Unfortunately, Farrar's first solo, Sebastopol (Artemis, 2001), continues in the derivative style of Son Volt's Wide Swing Tremolo. Other than the apocalyptic Feel Free and the catchy Vitamins, the album plods along with mildly entertaining ballads like Outside The Door, Barstow, Voodoo Candle, that add little to the canon while retelling stories that have been heard countless times before. Damaged Son, Make It Alright, Drain are too thin, no matter how pretty. And, finally, Different Eyes and Clear Day Thunder try too hard to achieve a level of drama that is just not within Farrar's reach. Strings, synthesizer and saxophone add a sensual texture to the project, but cannot dispel the feeling that Farrar has, quite simply, precious little to say.

The five-song EP ThirdShiftGrottoSlack (Artemis, 2002) sounds like left-overs, although Farrar's music is ever catchy and warm.

Farrar's second album, Terrior Blues (Act, 2003), is even more confused and unfocused. Maybe the idea was to produce an album similar to the Byrds' middle phase, when surreal instrumental sounds (the several Space Junk pieces) alternated with catchy vocal refrains (No Rolling Back, Hanging on to You) at a country pace and inhabited by bleak lyrics. Truth is that Farrar is no Graham Parsons and he is no Roger McGuinn. He is intriguing when he deconstructs the blues (Fool King's Crown,) and country music (Hard Is the Fall), and is certainly more effective in his chamber folk-jazz ventures (Cahokian, Out on the Road), but the center of mass is badly tilted towards what he does worst. Stone, Steel & Bright Lights (Artemis, 2004) is a live album.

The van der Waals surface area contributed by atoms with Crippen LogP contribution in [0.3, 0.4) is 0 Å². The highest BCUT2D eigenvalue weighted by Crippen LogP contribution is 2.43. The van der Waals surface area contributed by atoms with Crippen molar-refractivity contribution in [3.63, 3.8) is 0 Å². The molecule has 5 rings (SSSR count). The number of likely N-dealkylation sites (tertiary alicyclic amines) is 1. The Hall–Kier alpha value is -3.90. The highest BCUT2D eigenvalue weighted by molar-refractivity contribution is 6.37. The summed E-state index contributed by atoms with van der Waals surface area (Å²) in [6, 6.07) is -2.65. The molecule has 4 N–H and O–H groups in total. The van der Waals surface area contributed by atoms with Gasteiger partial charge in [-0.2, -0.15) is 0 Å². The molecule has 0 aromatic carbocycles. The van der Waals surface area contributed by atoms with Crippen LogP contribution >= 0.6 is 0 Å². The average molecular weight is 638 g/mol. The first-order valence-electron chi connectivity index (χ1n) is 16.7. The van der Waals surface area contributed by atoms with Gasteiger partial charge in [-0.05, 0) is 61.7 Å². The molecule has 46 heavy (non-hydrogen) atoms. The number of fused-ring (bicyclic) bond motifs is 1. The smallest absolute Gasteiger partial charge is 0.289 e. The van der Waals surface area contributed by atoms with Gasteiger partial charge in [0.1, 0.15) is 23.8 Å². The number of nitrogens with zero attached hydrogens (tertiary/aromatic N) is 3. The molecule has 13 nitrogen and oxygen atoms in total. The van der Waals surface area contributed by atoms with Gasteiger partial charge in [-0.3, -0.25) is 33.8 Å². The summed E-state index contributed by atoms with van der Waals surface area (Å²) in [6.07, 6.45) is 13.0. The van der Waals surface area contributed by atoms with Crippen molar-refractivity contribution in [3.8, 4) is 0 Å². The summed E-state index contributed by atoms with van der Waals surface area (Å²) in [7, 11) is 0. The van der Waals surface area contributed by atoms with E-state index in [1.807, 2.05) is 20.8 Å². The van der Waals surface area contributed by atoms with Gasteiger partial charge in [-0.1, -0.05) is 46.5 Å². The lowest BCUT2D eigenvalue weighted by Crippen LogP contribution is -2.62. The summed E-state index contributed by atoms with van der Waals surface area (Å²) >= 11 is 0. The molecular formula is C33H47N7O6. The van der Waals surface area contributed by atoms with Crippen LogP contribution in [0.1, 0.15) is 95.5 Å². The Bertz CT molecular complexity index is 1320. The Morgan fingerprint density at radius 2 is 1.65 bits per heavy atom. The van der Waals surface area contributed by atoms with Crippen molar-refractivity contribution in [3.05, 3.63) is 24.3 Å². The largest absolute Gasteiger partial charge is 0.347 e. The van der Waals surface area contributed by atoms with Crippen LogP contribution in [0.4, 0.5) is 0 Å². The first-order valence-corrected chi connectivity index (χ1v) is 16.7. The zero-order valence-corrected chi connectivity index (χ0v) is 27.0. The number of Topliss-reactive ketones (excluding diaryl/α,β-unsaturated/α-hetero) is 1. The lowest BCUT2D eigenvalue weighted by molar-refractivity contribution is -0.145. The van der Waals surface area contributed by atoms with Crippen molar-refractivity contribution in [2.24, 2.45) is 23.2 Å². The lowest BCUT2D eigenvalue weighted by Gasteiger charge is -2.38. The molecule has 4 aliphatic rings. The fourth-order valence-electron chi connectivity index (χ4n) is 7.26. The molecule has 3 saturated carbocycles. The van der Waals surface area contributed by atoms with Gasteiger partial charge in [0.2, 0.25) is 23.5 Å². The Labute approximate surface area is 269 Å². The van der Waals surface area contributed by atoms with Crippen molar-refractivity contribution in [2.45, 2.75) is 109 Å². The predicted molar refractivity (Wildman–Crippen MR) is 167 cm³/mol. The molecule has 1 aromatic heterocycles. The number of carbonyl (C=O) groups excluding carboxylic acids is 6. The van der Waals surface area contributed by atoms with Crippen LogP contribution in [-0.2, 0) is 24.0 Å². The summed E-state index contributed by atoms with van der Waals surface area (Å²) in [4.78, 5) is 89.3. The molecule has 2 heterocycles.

A Retrospective (2005) covers the years from 1995 to 2000 (the first three albums) but contains too much filler.

Son Volt are a significantly different band on Okemah And The Melody Of Riot (Sony, 2005), as Farrar surrounds himself with a different set of musicians. Farrar dominates the proceedings, but the others play the music. They play in a manner that is neither enthusiastic nor creative. While technically proficient, they sound like hired hands who reluctantly perform music that they don't believe in. Neither does Farrar, who offers half-baked compositions with trite lyrics and, basically, hardly a reason to turn them into an album. It is also odd that a Woody Guthrie tribute (as the title and Bandages and Scars imply) would offer such loud music. Farrar is a better popsmith (Who, World Waits For You) than a storyteller, but here he tries to be too much of a storyteller in the old tradition.

Farrar's side-projeect Gob Iron weds alt-country and traditional folk on Death Songs for the Living (Transmit Sound, 2006).

The Search (2007), with the addition of Derry Deborja on keyboards, is a rather uneventful parade of conventional Farrar sermons; and American Central Dust (2009) had no verve and no purpose, other than recycling the Son Volt sound.

One Fast Move Or I'm Gone: Kerouac's Big Sur (2009) was a soundtrack composed with Death Cab For Cutie's Benjamin Gibbard.

Crosby Stills Nash & Young must have been the inspiration for the supergroup formed by Son Volt's Jay Farrar, Centro-matic's Will Johnson, Anders Parker and My Morning Jacket's Jim James that debuted with New Multitudes (2012), a concept devoted to reinventing the music for old Woody Guthrie lyrics. Best is James' Talking Empty Bed Blues, that recaptures the dejected pathos of the "dust bowl ballads".